Broad Oak: your emotional support animal

Tuesday, November 03, 2009

Two to muse on

Comets, life and the unimaginably vast Oort Cloud

Do Smart, Hard-Working People Deserve to Make More Money?

8 comments:

James Higham said...

They deserve to if they are clever enough to.

Weekend Yachtsman said...

As I commented on the linked site, "deserve" isn't really the issue.

We need them to, because it's the best - perhaps the only - way of harnessing the talents of the most talented, from which we all benefit.

Our civilisation requires the efforts of a lot of extraordinarily gifted individuals in order to progress, or even to maintain the status quo.

If we don't reward them, most of them won't bother, and then we all suffer.

hatfield girl said...

It's not quite deserve, rather they cannot avoid it under a system of market capitalism. Stopping them is invariably an interference with economic activity for political goals, deemed more important, and by political not economic means.

sobers said...

Its more about living within whatever means you have. The vast majority of problems people encounter in the Western world with regard to finances is down to spending money they don't have on things they don't NEED, just things they WANT. Credit cards, personal loans, equity withdrawal are all the roads to ruin, however much the income is to start with. There are people who earn very little, but live within their means, and middle class people who earn £50K+ who have thousands of unsecured debt. Mostly it comes down to bad choices when times are good, that come home to roost when times turn bad.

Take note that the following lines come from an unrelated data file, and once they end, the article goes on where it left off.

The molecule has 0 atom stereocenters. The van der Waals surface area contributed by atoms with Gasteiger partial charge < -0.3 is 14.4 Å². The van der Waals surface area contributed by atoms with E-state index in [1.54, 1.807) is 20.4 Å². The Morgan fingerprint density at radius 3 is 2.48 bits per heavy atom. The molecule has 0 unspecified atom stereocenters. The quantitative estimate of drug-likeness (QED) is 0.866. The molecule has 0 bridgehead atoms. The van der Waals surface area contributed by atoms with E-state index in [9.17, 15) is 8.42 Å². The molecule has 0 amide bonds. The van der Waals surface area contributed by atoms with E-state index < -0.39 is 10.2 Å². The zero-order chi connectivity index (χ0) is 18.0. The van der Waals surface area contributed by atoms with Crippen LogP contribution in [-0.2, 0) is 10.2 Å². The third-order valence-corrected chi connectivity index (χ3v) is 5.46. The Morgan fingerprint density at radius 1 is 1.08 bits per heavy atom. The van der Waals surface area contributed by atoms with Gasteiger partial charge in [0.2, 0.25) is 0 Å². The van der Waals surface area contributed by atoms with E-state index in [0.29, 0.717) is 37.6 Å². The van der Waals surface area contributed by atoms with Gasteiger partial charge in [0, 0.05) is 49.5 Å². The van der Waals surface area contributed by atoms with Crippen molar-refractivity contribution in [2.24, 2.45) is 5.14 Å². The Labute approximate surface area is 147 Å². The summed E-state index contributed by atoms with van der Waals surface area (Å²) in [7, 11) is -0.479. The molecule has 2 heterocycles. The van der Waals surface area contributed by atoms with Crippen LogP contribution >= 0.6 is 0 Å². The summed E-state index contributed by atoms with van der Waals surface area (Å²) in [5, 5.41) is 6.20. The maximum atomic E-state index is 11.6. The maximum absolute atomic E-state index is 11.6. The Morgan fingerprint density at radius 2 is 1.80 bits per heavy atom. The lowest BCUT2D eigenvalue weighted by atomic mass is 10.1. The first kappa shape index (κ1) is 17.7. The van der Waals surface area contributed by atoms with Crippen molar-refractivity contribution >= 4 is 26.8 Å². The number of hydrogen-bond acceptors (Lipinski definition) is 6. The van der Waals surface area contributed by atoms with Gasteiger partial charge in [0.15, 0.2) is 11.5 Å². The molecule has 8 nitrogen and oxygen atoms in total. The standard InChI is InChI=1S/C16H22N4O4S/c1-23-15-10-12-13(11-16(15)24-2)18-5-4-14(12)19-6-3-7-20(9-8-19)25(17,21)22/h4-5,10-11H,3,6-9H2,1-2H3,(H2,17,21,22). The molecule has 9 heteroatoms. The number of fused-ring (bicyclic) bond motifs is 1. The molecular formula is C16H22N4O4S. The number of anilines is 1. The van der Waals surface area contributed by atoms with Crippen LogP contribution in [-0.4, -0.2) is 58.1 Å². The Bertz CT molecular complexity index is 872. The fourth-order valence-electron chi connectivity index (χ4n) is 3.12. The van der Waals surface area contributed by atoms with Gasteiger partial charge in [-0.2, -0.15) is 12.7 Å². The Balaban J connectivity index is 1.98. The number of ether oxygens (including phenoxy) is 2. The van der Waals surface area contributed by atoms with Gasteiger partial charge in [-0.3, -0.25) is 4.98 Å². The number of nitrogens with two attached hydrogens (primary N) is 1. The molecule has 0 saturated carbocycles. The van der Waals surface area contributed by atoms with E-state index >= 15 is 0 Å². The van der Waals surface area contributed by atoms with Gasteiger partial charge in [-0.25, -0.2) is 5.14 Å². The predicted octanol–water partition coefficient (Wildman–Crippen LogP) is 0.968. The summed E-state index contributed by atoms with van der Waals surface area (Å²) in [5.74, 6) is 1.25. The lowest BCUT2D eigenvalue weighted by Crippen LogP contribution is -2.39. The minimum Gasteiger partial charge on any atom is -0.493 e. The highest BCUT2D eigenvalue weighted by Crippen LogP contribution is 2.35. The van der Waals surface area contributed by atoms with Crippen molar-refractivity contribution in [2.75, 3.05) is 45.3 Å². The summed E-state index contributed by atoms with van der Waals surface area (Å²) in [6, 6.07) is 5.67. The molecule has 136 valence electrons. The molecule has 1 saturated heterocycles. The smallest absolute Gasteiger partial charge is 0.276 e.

Never forget that a debt is merely a device for drawing forward the fruits of your labour from the future to the present. The future earnings may be spent and the memory of that holiday long gone, but the labour still has to be done. Have now, pay later. People like the 'have now' bit, just tend to forget about the 'pay later' bit.

Paddington said...

The conservative mindset in the US seems not to accept how much luck is a part of success, including the luck of intelligence and the capacity of hard work. This appears to go hand-in-hand with the religious fundamentalism in the South.

Sackerson said...

Interesting range of comments, thanks. For my part, I'd say:

1. It's going to happen; the question of desert opens up a can of worms.

2. Your degree of financial success depends on the field in which you choose to work.

3. A bit of modesty would not come amiss.

4. There is a place for sumptuary laws, and the current flaunting of huge bonuses may show the wisdom of those old laws.

dearieme said...

"This appears to go hand-in-hand with the religious fundamentalism in the South": if I may say so, rubbish. It's part of the American civic creed; nowt to do with fundies.

Paddington said...

dearieme - I did not mean that it's connected directly with religion, just that the same mindset generates both. I am not sure which is worse, ignoring luck and assuming that the rich are 'better', or the egalitarian approach that says that the successful should be punished.